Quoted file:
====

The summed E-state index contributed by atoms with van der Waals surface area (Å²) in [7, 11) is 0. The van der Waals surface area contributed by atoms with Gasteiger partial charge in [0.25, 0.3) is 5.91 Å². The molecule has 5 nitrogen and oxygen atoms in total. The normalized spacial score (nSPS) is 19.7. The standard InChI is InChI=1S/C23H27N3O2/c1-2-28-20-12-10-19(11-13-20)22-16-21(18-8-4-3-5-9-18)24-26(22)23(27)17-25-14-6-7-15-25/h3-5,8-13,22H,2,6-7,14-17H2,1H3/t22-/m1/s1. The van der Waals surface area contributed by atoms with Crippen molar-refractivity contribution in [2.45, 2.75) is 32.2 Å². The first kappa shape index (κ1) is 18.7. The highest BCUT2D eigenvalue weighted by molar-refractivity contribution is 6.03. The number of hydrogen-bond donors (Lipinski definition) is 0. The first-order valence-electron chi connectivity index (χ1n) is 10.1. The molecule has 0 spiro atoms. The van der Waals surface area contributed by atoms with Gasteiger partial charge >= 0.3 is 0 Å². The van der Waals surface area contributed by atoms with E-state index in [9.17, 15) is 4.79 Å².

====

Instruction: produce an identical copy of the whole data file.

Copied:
The summed E-state index contributed by atoms with van der Waals surface area (Å²) in [7, 11) is 0. The van der Waals surface area contributed by atoms with Gasteiger partial charge in [0.25, 0.3) is 5.91 Å². The molecule has 5 nitrogen and oxygen atoms in total. The normalized spacial score (nSPS) is 19.7. The standard InChI is InChI=1S/C23H27N3O2/c1-2-28-20-12-10-19(11-13-20)22-16-21(18-8-4-3-5-9-18)24-26(22)23(27)17-25-14-6-7-15-25/h3-5,8-13,22H,2,6-7,14-17H2,1H3/t22-/m1/s1. The van der Waals surface area contributed by atoms with Crippen molar-refractivity contribution in [2.45, 2.75) is 32.2 Å². The first kappa shape index (κ1) is 18.7. The highest BCUT2D eigenvalue weighted by molar-refractivity contribution is 6.03. The number of hydrogen-bond donors (Lipinski definition) is 0. The first-order valence-electron chi connectivity index (χ1n) is 10.1. The molecule has 0 spiro atoms. The van der Waals surface area contributed by atoms with Gasteiger partial charge >= 0.3 is 0 Å². The van der Waals surface area contributed by atoms with E-state index in [9.17, 15) is 4.79 Å².